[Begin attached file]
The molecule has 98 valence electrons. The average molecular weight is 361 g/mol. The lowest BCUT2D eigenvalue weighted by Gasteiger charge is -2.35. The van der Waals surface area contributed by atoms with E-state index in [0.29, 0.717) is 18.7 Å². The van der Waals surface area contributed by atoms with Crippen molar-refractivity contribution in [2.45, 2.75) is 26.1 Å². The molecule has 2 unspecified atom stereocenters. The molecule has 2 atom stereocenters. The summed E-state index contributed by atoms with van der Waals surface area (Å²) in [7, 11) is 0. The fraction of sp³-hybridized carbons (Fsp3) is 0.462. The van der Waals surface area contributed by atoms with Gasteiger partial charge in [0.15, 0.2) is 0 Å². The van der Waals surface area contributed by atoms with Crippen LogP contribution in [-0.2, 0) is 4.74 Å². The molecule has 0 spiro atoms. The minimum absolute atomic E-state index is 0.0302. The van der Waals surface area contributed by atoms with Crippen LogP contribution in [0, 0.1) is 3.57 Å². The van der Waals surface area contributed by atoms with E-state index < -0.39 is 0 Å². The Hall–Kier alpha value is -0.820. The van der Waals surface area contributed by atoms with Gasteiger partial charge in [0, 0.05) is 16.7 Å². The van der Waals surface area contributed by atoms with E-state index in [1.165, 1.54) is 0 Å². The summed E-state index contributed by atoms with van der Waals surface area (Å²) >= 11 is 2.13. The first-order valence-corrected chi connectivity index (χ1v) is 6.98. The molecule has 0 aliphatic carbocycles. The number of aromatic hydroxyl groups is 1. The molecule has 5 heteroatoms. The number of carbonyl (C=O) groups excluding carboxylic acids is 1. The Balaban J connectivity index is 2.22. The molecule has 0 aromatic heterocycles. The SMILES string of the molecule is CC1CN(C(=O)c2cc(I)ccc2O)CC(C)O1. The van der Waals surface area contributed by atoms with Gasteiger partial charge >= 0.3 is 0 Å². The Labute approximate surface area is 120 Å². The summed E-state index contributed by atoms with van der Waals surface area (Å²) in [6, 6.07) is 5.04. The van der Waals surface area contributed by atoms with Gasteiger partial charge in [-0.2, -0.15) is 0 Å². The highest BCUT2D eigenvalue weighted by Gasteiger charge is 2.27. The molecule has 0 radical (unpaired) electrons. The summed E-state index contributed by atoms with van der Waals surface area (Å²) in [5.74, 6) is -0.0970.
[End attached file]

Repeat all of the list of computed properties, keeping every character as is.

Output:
The molecule has 98 valence electrons. The average molecular weight is 361 g/mol. The lowest BCUT2D eigenvalue weighted by Gasteiger charge is -2.35. The van der Waals surface area contributed by atoms with E-state index in [0.29, 0.717) is 18.7 Å². The van der Waals surface area contributed by atoms with Crippen molar-refractivity contribution in [2.45, 2.75) is 26.1 Å². The molecule has 2 unspecified atom stereocenters. The molecule has 2 atom stereocenters. The summed E-state index contributed by atoms with van der Waals surface area (Å²) in [7, 11) is 0. The fraction of sp³-hybridized carbons (Fsp3) is 0.462. The van der Waals surface area contributed by atoms with Gasteiger partial charge in [0.15, 0.2) is 0 Å². The van der Waals surface area contributed by atoms with Crippen LogP contribution in [-0.2, 0) is 4.74 Å². The molecule has 0 spiro atoms. The minimum absolute atomic E-state index is 0.0302. The van der Waals surface area contributed by atoms with Crippen LogP contribution in [0, 0.1) is 3.57 Å². The van der Waals surface area contributed by atoms with E-state index < -0.39 is 0 Å². The Hall–Kier alpha value is -0.820. The van der Waals surface area contributed by atoms with Gasteiger partial charge in [0, 0.05) is 16.7 Å². The van der Waals surface area contributed by atoms with E-state index in [1.165, 1.54) is 0 Å². The summed E-state index contributed by atoms with van der Waals surface area (Å²) >= 11 is 2.13. The first-order valence-corrected chi connectivity index (χ1v) is 6.98. The molecule has 0 aliphatic carbocycles. The number of aromatic hydroxyl groups is 1. The molecule has 5 heteroatoms. The number of carbonyl (C=O) groups excluding carboxylic acids is 1. The Balaban J connectivity index is 2.22. The molecule has 0 aromatic heterocycles. The SMILES string of the molecule is CC1CN(C(=O)c2cc(I)ccc2O)CC(C)O1. The van der Waals surface area contributed by atoms with Gasteiger partial charge >= 0.3 is 0 Å². The Labute approximate surface area is 120 Å². The summed E-state index contributed by atoms with van der Waals surface area (Å²) in [6, 6.07) is 5.04. The van der Waals surface area contributed by atoms with Gasteiger partial charge in [-0.2, -0.15) is 0 Å². The highest BCUT2D eigenvalue weighted by Gasteiger charge is 2.27. The molecule has 0 radical (unpaired) electrons. The summed E-state index contributed by atoms with van der Waals surface area (Å²) in [5.74, 6) is -0.0970.